“Everything basically collapsed,” Janowicz said later in his high-pitched voice, as he played with his fingernails at the interview table, “after this one point when it was 30-all, third set, 4-1 [the score was actually 4-2] for me. He did the tape, the ball just roll over.”
That “roll over” did indeed spell the beginning of the end for Janowicz. Murray went back on the attack and swept the last five games of the set. He was more confident with his forehand, and his serve began to catch fire. He hit three aces to hold for 4-4, hit another at set point, and used his first serve to drive him through the fourth set, after the roof had been closed. Murray finished with 20 aces, though he was helped by some poor returning by Janowicz. In the end, the wily, defensive-minded veteran had exposed enough of this talented young player’s weak spots to come away with a 6-7 (2), 6-4, 6-4, 6-3 win.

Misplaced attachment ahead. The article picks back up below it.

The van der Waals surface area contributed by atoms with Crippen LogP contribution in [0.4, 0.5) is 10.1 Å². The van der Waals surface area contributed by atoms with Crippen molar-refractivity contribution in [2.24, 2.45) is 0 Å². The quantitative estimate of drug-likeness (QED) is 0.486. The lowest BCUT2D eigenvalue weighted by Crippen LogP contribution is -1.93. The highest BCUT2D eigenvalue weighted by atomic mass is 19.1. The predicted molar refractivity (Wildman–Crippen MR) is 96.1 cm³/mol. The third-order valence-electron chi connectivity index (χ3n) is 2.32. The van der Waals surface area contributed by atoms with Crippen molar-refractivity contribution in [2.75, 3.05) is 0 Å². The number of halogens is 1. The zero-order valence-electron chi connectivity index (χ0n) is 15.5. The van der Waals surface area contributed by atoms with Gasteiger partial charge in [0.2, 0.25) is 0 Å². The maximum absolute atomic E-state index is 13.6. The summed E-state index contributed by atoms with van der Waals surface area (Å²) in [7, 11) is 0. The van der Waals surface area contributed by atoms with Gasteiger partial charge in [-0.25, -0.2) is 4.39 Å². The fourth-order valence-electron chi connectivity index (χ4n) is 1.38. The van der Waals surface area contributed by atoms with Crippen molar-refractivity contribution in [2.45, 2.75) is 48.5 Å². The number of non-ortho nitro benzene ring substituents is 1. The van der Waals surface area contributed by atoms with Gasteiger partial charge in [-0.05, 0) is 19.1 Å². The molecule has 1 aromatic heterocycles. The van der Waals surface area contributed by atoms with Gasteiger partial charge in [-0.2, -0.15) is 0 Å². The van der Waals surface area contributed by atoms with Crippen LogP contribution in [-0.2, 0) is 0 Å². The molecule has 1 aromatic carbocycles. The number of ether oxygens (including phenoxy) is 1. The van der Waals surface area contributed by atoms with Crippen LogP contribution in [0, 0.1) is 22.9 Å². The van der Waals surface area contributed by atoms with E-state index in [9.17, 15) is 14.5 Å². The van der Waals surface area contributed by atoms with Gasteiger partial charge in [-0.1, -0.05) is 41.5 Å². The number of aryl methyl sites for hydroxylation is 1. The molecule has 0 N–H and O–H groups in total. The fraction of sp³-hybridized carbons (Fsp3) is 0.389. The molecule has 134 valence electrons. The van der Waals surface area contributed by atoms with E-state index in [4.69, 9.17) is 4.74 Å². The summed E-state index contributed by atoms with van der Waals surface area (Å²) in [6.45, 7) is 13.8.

“I’m a little bit disappointed,” Janowicz said. “Today I didn’t play my best tennis. I think it was the second-worst match during this tournament [for me]. I was struggling a little bit with my serve.”
Despite that, Janowicz showed off the visceral, galvanizing quality of his power game today. Along with Juan Martin del Potro, who took Novak Djokovic to five sets earlier, Jerzy sent a warning to the two top seeds, each of whom is a defender first, that attack-minded tennis could be on the rise again very soon. If there was any question before this tournament who was more likely to succeed in the immediate future at Wimbledon, Janowicz or his fellow rocket-launcher, Milos Raonic, the fortnight dispelled it. Janowicz, no longer the villain in the piece, gave the crowd a thumb’s up as he walked off to a standing ovation. Asked what he told Murray as they shook hands, Janowicz looked up from his fingernails and said, “I don’t feel like losing [to the] runner-up, so I wish him good luck.”